Tonawanda News — Younger children get three gifts each; older kids receive two. Families are also allowed one game or puzzle and craft set, as well as stuffed animals and stocking stuffers as long as they last.
Volunteers -- who arrived about 7:30 a.m. -- check people in, escort families, keep the tables organized, wrap gifts and take on myriad other duties throughout the morning. Mary Daumen, who also designed the toy drive and event posters with their familiar Santa mascot, manned the stuffed-animal table. She’s been volunteering at the event for years.
“It’s a good feeling today,” she said. “Those who really need it ... it’s awesome to see their faces.”
John White, who with his wife, Kate, has been an organizer of the toy drive for its 13 years, said that after all those years, there’s a system to the event. It’s not without its bumps (one man Sunday morning tried to tell volunteers he had eight children, a claim quickly disproved by the agency that referred him), but most of the time, White said, it’s Tonawanda at its finest.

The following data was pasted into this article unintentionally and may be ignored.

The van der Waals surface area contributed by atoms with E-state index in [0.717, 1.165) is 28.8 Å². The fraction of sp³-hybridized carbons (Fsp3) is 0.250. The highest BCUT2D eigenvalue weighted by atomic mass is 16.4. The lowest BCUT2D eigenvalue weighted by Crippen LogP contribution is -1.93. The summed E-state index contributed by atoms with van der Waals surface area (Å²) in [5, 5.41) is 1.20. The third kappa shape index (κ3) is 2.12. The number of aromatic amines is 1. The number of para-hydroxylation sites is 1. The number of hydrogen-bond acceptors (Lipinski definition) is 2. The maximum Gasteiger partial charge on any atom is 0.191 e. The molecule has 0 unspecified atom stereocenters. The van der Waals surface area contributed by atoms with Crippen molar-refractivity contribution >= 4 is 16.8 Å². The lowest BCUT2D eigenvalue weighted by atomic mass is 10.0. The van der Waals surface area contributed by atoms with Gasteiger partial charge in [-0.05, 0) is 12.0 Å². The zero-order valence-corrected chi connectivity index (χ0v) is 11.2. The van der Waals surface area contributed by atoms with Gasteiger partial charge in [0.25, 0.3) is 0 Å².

“With 30 volunteers, all good-hearted, caring adults, the day they don’t get goosebumps when the families come in is the day we quit,” he said. “They all have a story.”
It’s true ... and the volunteers treasure those stories, from the parents who tried to refuse to take more than one toy because they could see how many others were waiting in line, to the mother who was so overjoyed to find a stuffed sock-monkey for her son (his one Christmas request) that she offered to put every other selection back.
Volunteer Diane MacNeil has been involved every year of the event. A friends of the Whites, she has a lot of those stories ... and she remembers when it could have been her.